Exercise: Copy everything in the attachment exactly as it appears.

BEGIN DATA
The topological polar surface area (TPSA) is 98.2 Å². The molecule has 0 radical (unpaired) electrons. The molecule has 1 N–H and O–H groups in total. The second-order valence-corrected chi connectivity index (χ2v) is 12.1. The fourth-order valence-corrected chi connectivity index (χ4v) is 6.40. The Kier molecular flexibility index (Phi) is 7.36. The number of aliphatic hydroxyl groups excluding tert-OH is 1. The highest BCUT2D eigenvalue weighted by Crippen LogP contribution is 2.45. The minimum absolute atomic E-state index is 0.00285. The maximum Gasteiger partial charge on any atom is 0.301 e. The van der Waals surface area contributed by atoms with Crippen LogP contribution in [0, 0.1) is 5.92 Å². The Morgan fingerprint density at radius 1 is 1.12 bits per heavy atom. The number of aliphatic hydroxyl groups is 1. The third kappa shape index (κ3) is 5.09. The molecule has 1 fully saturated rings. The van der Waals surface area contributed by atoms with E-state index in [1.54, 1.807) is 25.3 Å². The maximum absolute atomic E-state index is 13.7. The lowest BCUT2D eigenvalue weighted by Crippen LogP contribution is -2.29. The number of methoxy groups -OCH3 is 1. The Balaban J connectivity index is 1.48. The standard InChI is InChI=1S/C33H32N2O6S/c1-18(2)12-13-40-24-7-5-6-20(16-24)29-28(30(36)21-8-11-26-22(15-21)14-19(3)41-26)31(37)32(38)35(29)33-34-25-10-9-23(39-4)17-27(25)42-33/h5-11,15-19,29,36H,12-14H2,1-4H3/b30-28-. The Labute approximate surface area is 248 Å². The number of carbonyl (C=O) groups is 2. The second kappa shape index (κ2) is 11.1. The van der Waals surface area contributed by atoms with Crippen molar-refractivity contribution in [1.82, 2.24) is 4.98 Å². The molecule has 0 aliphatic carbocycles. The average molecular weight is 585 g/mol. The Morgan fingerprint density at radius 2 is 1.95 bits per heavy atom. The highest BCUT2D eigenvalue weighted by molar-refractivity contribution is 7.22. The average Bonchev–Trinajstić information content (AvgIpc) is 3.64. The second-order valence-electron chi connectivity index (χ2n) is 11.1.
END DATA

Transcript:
The topological polar surface area (TPSA) is 98.2 Å². The molecule has 0 radical (unpaired) electrons. The molecule has 1 N–H and O–H groups in total. The second-order valence-corrected chi connectivity index (χ2v) is 12.1. The fourth-order valence-corrected chi connectivity index (χ4v) is 6.40. The Kier molecular flexibility index (Phi) is 7.36. The number of aliphatic hydroxyl groups excluding tert-OH is 1. The highest BCUT2D eigenvalue weighted by Crippen LogP contribution is 2.45. The minimum absolute atomic E-state index is 0.00285. The maximum Gasteiger partial charge on any atom is 0.301 e. The van der Waals surface area contributed by atoms with Crippen LogP contribution in [0, 0.1) is 5.92 Å². The Morgan fingerprint density at radius 1 is 1.12 bits per heavy atom. The number of aliphatic hydroxyl groups is 1. The third kappa shape index (κ3) is 5.09. The molecule has 1 fully saturated rings. The van der Waals surface area contributed by atoms with E-state index in [1.54, 1.807) is 25.3 Å². The maximum absolute atomic E-state index is 13.7. The lowest BCUT2D eigenvalue weighted by Crippen LogP contribution is -2.29. The number of methoxy groups -OCH3 is 1. The Balaban J connectivity index is 1.48. The standard InChI is InChI=1S/C33H32N2O6S/c1-18(2)12-13-40-24-7-5-6-20(16-24)29-28(30(36)21-8-11-26-22(15-21)14-19(3)41-26)31(37)32(38)35(29)33-34-25-10-9-23(39-4)17-27(25)42-33/h5-11,15-19,29,36H,12-14H2,1-4H3/b30-28-. The Labute approximate surface area is 248 Å². The number of carbonyl (C=O) groups is 2. The second kappa shape index (κ2) is 11.1. The van der Waals surface area contributed by atoms with Crippen molar-refractivity contribution in [1.82, 2.24) is 4.98 Å². The molecule has 0 aliphatic carbocycles. The average molecular weight is 585 g/mol. The Morgan fingerprint density at radius 2 is 1.95 bits per heavy atom. The highest BCUT2D eigenvalue weighted by molar-refractivity contribution is 7.22. The average Bonchev–Trinajstić information content (AvgIpc) is 3.64. The second-order valence-electron chi connectivity index (χ2n) is 11.1.